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Book Review: The Walls of Delhi

By (October 7, 2014) No Comment

Walls of Delhiwalls of delhi cover

by Uday Prakash (translated by Jason Grunebaum

Seven Stories Press, 2014

The Walls of Delhi, a collection of three stories by Hindi author Uday Prakash, is a stunning work of social and psychological commentary, rendered with humor and compassion by an unusually gifted storyteller. These stories, ably translated into English by writer and University of Chicago lecturer Jason Grunebaum, evoke the often-simultaneous comedy and tragedy of life in today’s India.

The sense of multitude coursing through The Walls of Delhi is most deliberately evoked in the collection’s eponymous story about a janitor who, spurred on by his desire to impress his underage mistress, steals from a hidden cache of presumably dirty money. Throughout the story, we read a litany of names and occupations for characters who do not populate so much as haunt the seedy landscape of modern day Delhi. They are identified but somehow lack identity, a delicate effect reminiscent of Gogol’s masterpiece, Dead Souls. The story’s epigram suggests this evocative vagueness, explaining that what rests on the surface is simply “[r]umours, disguised as facts, but nothing but rumours.” The emotional climax occurs, as it were, offstage, and the violence which plagues both the main character’s subconscious and the subterranean landscape of the story itself remain in the fog of hearsay.  

The middle story, “Mohandas,” recounts the travails of a lower-caste college graduate who, despite his degree, consistently loses out to those from higher castes. The imaginative leap of the story is the theft of Mohandas’ identity by one such superior in order to steal from him the job he finally manages to land. This has been aptly described as Kafkaesque, since what at first glance appears as fantasy is quickly recognized as a pitch-perfect reflection of the contemporary state of affairs. This story, while as a whole brilliant, nevertheless contains the collection’s only blemishes, which take the form of a few savage asides railing against Western imperialism. These indictments, far from drawing out the latent political dimensions of the story, distort and weaken an otherwise subtle and deftly-crafted exploration of what it is to lack privilege.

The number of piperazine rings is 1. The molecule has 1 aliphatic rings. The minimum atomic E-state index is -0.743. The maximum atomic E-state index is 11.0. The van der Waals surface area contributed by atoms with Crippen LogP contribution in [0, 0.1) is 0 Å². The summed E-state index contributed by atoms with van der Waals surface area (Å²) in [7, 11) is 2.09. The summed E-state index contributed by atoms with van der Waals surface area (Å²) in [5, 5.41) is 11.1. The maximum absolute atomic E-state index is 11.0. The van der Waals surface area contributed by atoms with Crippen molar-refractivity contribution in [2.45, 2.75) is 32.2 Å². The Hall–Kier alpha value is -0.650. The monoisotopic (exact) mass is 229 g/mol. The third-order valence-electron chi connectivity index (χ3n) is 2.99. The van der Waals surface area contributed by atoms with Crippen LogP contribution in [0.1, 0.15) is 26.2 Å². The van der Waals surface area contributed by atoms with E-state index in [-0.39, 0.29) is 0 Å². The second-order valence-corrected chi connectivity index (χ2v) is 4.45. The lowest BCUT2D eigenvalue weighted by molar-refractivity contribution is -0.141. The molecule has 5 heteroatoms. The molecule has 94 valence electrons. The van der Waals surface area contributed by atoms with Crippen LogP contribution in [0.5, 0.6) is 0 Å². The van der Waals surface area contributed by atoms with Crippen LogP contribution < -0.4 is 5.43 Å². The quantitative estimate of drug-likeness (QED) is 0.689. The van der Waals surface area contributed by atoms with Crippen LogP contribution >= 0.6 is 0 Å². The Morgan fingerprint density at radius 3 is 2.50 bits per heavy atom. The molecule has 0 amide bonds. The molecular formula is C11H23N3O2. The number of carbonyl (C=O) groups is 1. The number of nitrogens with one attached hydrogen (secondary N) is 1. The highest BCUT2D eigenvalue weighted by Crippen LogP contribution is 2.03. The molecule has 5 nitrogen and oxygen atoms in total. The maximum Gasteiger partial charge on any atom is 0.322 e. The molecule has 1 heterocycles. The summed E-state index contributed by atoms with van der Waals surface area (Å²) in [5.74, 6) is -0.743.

The final story of the collection, “Mangosil,” has Prakash at his most technically playful, not to say postmodern. It is also, strikingly, the story in which he is the most overtly dark. Like the others, “Mangosil” takes as its center a single Delhian. The first thing we read about Chandrakant Thorat, however, is that he represents a type wiped out by the economic interests of the powerful. With poetic lyricism, Prakash goes on to tell of Thorat’s son, Suri, who is infected with a disease which causes his head to swell to enormous proportions. Suri, however, decides that this is due to the fact that “it keeps knowing things little heads can’t know, or don’t want to.”

Beautiful as that conceit is, this slim volume proves that much can be contained (and revealed) in a small space. Prakash is already a well-established figure in Hindi literature. The Walls of Delhi is likely to draw a much wider audience to this exceptional writer.